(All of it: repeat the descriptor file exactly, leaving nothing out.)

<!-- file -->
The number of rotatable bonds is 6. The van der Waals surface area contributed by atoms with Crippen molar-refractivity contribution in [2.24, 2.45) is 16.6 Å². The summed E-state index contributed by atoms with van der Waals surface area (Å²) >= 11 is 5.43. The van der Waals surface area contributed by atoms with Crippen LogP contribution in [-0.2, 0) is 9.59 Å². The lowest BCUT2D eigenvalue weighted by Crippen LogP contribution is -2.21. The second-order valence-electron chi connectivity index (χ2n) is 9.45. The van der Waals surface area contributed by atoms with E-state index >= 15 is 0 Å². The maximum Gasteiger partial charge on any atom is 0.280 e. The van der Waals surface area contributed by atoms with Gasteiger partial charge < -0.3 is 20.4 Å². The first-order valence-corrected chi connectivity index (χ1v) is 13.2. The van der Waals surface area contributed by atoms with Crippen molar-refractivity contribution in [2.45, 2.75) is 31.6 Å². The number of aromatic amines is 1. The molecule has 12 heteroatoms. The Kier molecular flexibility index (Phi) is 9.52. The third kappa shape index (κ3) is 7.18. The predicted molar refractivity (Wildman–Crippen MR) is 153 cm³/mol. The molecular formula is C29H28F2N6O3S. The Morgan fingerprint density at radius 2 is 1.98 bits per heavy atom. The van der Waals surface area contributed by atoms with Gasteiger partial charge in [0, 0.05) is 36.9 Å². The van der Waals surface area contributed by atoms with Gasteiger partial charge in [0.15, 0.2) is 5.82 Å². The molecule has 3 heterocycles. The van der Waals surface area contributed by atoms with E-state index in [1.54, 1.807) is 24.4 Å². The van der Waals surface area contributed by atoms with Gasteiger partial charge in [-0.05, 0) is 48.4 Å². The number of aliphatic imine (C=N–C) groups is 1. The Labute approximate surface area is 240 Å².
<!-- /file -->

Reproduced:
The number of rotatable bonds is 6. The van der Waals surface area contributed by atoms with Crippen molar-refractivity contribution in [2.24, 2.45) is 16.6 Å². The summed E-state index contributed by atoms with van der Waals surface area (Å²) >= 11 is 5.43. The van der Waals surface area contributed by atoms with Crippen LogP contribution in [-0.2, 0) is 9.59 Å². The lowest BCUT2D eigenvalue weighted by Crippen LogP contribution is -2.21. The second-order valence-electron chi connectivity index (χ2n) is 9.45. The van der Waals surface area contributed by atoms with E-state index >= 15 is 0 Å². The maximum Gasteiger partial charge on any atom is 0.280 e. The van der Waals surface area contributed by atoms with Gasteiger partial charge < -0.3 is 20.4 Å². The first-order valence-corrected chi connectivity index (χ1v) is 13.2. The van der Waals surface area contributed by atoms with Crippen molar-refractivity contribution in [2.45, 2.75) is 31.6 Å². The number of aromatic amines is 1. The molecule has 12 heteroatoms. The Kier molecular flexibility index (Phi) is 9.52. The third kappa shape index (κ3) is 7.18. The predicted molar refractivity (Wildman–Crippen MR) is 153 cm³/mol. The molecular formula is C29H28F2N6O3S. The Morgan fingerprint density at radius 2 is 1.98 bits per heavy atom. The van der Waals surface area contributed by atoms with Gasteiger partial charge in [0, 0.05) is 36.9 Å². The van der Waals surface area contributed by atoms with Gasteiger partial charge in [0.15, 0.2) is 5.82 Å². The molecule has 3 heterocycles. The van der Waals surface area contributed by atoms with E-state index in [1.54, 1.807) is 24.4 Å². The van der Waals surface area contributed by atoms with Gasteiger partial charge in [-0.05, 0) is 48.4 Å². The number of aliphatic imine (C=N–C) groups is 1. The Labute approximate surface area is 240 Å².